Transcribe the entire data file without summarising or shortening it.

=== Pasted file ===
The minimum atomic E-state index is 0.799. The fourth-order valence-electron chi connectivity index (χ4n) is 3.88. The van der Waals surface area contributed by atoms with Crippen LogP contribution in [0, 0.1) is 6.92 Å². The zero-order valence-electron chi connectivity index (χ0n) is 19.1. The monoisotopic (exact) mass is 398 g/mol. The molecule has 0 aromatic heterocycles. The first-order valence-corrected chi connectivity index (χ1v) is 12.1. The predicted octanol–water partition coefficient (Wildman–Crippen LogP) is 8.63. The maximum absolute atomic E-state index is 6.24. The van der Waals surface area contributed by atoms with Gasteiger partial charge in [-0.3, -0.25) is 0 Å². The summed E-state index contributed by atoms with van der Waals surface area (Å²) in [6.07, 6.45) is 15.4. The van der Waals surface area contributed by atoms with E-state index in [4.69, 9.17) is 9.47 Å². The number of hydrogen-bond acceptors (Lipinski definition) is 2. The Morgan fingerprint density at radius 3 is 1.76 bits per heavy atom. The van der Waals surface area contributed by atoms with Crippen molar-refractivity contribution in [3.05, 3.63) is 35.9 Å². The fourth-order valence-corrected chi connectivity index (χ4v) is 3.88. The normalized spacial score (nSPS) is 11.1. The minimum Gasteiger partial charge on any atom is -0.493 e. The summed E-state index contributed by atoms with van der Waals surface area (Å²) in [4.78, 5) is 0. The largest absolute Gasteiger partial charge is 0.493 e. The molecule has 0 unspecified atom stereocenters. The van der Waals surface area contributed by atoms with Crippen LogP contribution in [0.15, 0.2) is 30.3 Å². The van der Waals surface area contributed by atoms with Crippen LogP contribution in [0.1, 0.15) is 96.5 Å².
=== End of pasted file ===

The minimum atomic E-state index is 0.799. The fourth-order valence-electron chi connectivity index (χ4n) is 3.88. The van der Waals surface area contributed by atoms with Crippen LogP contribution in [0, 0.1) is 6.92 Å². The zero-order valence-electron chi connectivity index (χ0n) is 19.1. The monoisotopic (exact) mass is 398 g/mol. The molecule has 0 aromatic heterocycles. The first-order valence-corrected chi connectivity index (χ1v) is 12.1. The predicted octanol–water partition coefficient (Wildman–Crippen LogP) is 8.63. The maximum absolute atomic E-state index is 6.24. The van der Waals surface area contributed by atoms with Gasteiger partial charge in [-0.3, -0.25) is 0 Å². The summed E-state index contributed by atoms with van der Waals surface area (Å²) in [6.07, 6.45) is 15.4. The van der Waals surface area contributed by atoms with E-state index in [4.69, 9.17) is 9.47 Å². The number of hydrogen-bond acceptors (Lipinski definition) is 2. The Morgan fingerprint density at radius 3 is 1.76 bits per heavy atom. The van der Waals surface area contributed by atoms with Crippen molar-refractivity contribution in [3.05, 3.63) is 35.9 Å². The fourth-order valence-corrected chi connectivity index (χ4v) is 3.88. The normalized spacial score (nSPS) is 11.1. The minimum Gasteiger partial charge on any atom is -0.493 e. The summed E-state index contributed by atoms with van der Waals surface area (Å²) in [4.78, 5) is 0. The largest absolute Gasteiger partial charge is 0.493 e. The molecule has 0 unspecified atom stereocenters. The van der Waals surface area contributed by atoms with Crippen LogP contribution in [0.15, 0.2) is 30.3 Å². The van der Waals surface area contributed by atoms with Crippen LogP contribution in [0.1, 0.15) is 96.5 Å².